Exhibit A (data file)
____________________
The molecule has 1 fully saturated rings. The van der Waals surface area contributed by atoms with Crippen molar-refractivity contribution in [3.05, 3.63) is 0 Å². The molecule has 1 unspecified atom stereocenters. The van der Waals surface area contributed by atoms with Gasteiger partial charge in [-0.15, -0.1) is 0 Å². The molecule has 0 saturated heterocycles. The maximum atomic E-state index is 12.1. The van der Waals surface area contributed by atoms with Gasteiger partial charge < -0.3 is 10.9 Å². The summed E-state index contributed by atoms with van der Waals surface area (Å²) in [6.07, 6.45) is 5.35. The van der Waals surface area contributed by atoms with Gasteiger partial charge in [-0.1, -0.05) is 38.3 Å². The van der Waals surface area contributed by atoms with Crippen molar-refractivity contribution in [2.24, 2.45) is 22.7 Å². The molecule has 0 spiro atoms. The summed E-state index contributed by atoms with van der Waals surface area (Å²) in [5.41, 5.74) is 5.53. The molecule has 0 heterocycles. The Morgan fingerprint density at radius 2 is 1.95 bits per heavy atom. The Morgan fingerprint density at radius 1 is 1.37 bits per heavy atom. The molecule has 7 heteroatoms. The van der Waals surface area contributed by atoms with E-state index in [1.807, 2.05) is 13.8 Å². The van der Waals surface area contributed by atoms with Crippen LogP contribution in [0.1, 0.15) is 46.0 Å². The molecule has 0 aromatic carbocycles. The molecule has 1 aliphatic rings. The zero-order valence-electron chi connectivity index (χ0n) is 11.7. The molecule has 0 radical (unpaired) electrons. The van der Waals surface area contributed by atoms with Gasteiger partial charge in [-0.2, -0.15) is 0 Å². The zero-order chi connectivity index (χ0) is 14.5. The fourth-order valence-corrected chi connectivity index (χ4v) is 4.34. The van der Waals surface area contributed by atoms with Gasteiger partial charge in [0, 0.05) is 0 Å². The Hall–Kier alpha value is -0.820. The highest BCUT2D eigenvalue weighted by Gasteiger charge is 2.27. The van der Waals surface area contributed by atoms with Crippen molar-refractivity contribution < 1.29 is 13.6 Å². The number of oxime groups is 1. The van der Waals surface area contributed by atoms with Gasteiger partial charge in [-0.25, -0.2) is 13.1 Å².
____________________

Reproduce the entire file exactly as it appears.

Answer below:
The molecule has 1 fully saturated rings. The van der Waals surface area contributed by atoms with Crippen molar-refractivity contribution in [3.05, 3.63) is 0 Å². The molecule has 1 unspecified atom stereocenters. The van der Waals surface area contributed by atoms with Gasteiger partial charge in [-0.15, -0.1) is 0 Å². The molecule has 0 saturated heterocycles. The maximum atomic E-state index is 12.1. The van der Waals surface area contributed by atoms with Gasteiger partial charge < -0.3 is 10.9 Å². The summed E-state index contributed by atoms with van der Waals surface area (Å²) in [6.07, 6.45) is 5.35. The van der Waals surface area contributed by atoms with Gasteiger partial charge in [-0.1, -0.05) is 38.3 Å². The van der Waals surface area contributed by atoms with Crippen molar-refractivity contribution in [2.24, 2.45) is 22.7 Å². The molecule has 0 spiro atoms. The summed E-state index contributed by atoms with van der Waals surface area (Å²) in [5.41, 5.74) is 5.53. The molecule has 0 heterocycles. The Morgan fingerprint density at radius 2 is 1.95 bits per heavy atom. The Morgan fingerprint density at radius 1 is 1.37 bits per heavy atom. The molecule has 7 heteroatoms. The van der Waals surface area contributed by atoms with E-state index in [1.807, 2.05) is 13.8 Å². The van der Waals surface area contributed by atoms with Crippen LogP contribution in [0.1, 0.15) is 46.0 Å². The molecule has 0 aromatic carbocycles. The molecule has 1 aliphatic rings. The zero-order valence-electron chi connectivity index (χ0n) is 11.7. The molecule has 0 radical (unpaired) electrons. The van der Waals surface area contributed by atoms with Gasteiger partial charge in [-0.2, -0.15) is 0 Å². The zero-order chi connectivity index (χ0) is 14.5. The fourth-order valence-corrected chi connectivity index (χ4v) is 4.34. The van der Waals surface area contributed by atoms with Gasteiger partial charge in [0, 0.05) is 0 Å². The Hall–Kier alpha value is -0.820. The highest BCUT2D eigenvalue weighted by Gasteiger charge is 2.27. The van der Waals surface area contributed by atoms with Crippen molar-refractivity contribution < 1.29 is 13.6 Å². The number of oxime groups is 1. The van der Waals surface area contributed by atoms with Gasteiger partial charge in [-0.25, -0.2) is 13.1 Å².